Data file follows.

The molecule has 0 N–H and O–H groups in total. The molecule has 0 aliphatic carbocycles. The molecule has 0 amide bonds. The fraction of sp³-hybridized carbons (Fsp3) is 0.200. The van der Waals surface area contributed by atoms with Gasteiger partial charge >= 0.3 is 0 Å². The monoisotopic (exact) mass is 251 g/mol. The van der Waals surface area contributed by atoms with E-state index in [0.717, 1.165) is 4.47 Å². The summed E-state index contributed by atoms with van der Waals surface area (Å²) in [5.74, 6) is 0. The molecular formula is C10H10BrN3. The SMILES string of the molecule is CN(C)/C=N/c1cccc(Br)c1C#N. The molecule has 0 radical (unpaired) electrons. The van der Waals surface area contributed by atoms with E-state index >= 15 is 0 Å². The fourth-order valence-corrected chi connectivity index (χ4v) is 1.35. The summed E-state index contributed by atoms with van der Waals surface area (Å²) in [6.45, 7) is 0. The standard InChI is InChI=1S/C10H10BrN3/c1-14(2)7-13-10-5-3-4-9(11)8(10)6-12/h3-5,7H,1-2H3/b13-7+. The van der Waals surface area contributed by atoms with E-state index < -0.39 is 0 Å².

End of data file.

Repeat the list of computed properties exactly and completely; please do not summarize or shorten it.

The molecule has 0 N–H and O–H groups in total. The molecule has 0 aliphatic carbocycles. The molecule has 0 amide bonds. The fraction of sp³-hybridized carbons (Fsp3) is 0.200. The van der Waals surface area contributed by atoms with Gasteiger partial charge >= 0.3 is 0 Å². The monoisotopic (exact) mass is 251 g/mol. The van der Waals surface area contributed by atoms with E-state index in [0.717, 1.165) is 4.47 Å². The summed E-state index contributed by atoms with van der Waals surface area (Å²) in [5.74, 6) is 0. The molecular formula is C10H10BrN3. The SMILES string of the molecule is CN(C)/C=N/c1cccc(Br)c1C#N. The molecule has 0 radical (unpaired) electrons. The van der Waals surface area contributed by atoms with E-state index >= 15 is 0 Å². The fourth-order valence-corrected chi connectivity index (χ4v) is 1.35. The summed E-state index contributed by atoms with van der Waals surface area (Å²) in [6.45, 7) is 0. The standard InChI is InChI=1S/C10H10BrN3/c1-14(2)7-13-10-5-3-4-9(11)8(10)6-12/h3-5,7H,1-2H3/b13-7+. The van der Waals surface area contributed by atoms with E-state index < -0.39 is 0 Å².